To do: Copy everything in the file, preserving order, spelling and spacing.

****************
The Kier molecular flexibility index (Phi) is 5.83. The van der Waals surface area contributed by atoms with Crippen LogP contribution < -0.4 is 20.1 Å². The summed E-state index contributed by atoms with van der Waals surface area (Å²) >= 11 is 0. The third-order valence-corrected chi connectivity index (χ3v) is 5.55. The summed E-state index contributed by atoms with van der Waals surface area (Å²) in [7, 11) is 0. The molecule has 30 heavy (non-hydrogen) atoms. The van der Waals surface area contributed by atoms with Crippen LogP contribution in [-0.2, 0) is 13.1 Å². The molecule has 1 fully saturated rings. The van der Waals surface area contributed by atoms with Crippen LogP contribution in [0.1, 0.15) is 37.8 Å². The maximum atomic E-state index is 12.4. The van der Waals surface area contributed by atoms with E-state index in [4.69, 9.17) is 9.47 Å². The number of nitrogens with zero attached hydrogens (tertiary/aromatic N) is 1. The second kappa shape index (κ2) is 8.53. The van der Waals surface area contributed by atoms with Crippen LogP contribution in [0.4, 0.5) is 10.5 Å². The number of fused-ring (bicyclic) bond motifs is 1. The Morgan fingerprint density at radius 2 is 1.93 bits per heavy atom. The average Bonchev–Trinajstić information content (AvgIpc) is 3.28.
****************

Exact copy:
The Kier molecular flexibility index (Phi) is 5.83. The van der Waals surface area contributed by atoms with Crippen LogP contribution < -0.4 is 20.1 Å². The summed E-state index contributed by atoms with van der Waals surface area (Å²) >= 11 is 0. The third-order valence-corrected chi connectivity index (χ3v) is 5.55. The summed E-state index contributed by atoms with van der Waals surface area (Å²) in [7, 11) is 0. The molecule has 30 heavy (non-hydrogen) atoms. The van der Waals surface area contributed by atoms with Crippen LogP contribution in [-0.2, 0) is 13.1 Å². The molecule has 1 fully saturated rings. The van der Waals surface area contributed by atoms with Crippen LogP contribution in [0.1, 0.15) is 37.8 Å². The maximum atomic E-state index is 12.4. The van der Waals surface area contributed by atoms with E-state index in [4.69, 9.17) is 9.47 Å². The number of nitrogens with zero attached hydrogens (tertiary/aromatic N) is 1. The second kappa shape index (κ2) is 8.53. The van der Waals surface area contributed by atoms with Crippen LogP contribution in [0.4, 0.5) is 10.5 Å². The number of fused-ring (bicyclic) bond motifs is 1. The Morgan fingerprint density at radius 2 is 1.93 bits per heavy atom. The average Bonchev–Trinajstić information content (AvgIpc) is 3.28.